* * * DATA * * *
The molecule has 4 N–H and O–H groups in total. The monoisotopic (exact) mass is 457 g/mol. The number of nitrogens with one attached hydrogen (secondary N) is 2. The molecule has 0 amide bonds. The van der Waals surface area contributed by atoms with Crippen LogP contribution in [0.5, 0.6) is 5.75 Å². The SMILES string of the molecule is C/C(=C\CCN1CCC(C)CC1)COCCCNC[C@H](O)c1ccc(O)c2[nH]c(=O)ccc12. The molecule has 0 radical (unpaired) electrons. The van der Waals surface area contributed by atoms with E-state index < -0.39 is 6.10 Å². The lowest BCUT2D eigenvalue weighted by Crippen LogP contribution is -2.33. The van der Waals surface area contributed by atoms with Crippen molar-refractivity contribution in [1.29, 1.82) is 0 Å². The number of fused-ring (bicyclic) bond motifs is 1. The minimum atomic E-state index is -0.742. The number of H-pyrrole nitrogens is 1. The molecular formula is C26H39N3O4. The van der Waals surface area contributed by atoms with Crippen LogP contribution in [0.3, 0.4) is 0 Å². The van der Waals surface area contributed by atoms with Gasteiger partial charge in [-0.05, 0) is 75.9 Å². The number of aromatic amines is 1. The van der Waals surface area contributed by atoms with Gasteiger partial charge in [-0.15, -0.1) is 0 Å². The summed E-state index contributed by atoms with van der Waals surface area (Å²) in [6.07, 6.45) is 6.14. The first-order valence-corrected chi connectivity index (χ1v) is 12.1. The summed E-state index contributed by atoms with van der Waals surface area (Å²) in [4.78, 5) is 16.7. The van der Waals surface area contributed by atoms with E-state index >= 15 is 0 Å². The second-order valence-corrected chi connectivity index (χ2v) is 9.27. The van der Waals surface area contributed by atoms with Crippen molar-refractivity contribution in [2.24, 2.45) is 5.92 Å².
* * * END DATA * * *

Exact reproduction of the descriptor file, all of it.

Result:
The molecule has 4 N–H and O–H groups in total. The monoisotopic (exact) mass is 457 g/mol. The number of nitrogens with one attached hydrogen (secondary N) is 2. The molecule has 0 amide bonds. The van der Waals surface area contributed by atoms with Crippen LogP contribution in [0.5, 0.6) is 5.75 Å². The SMILES string of the molecule is C/C(=C\CCN1CCC(C)CC1)COCCCNC[C@H](O)c1ccc(O)c2[nH]c(=O)ccc12. The molecule has 0 radical (unpaired) electrons. The van der Waals surface area contributed by atoms with E-state index < -0.39 is 6.10 Å². The lowest BCUT2D eigenvalue weighted by Crippen LogP contribution is -2.33. The van der Waals surface area contributed by atoms with Crippen molar-refractivity contribution in [1.29, 1.82) is 0 Å². The number of fused-ring (bicyclic) bond motifs is 1. The minimum atomic E-state index is -0.742. The number of H-pyrrole nitrogens is 1. The molecular formula is C26H39N3O4. The van der Waals surface area contributed by atoms with Crippen LogP contribution in [0.3, 0.4) is 0 Å². The van der Waals surface area contributed by atoms with Gasteiger partial charge in [-0.05, 0) is 75.9 Å². The number of aromatic amines is 1. The van der Waals surface area contributed by atoms with Gasteiger partial charge in [-0.15, -0.1) is 0 Å². The summed E-state index contributed by atoms with van der Waals surface area (Å²) in [6.07, 6.45) is 6.14. The first-order valence-corrected chi connectivity index (χ1v) is 12.1. The summed E-state index contributed by atoms with van der Waals surface area (Å²) in [4.78, 5) is 16.7. The van der Waals surface area contributed by atoms with E-state index >= 15 is 0 Å². The second-order valence-corrected chi connectivity index (χ2v) is 9.27. The van der Waals surface area contributed by atoms with Crippen molar-refractivity contribution in [2.24, 2.45) is 5.92 Å².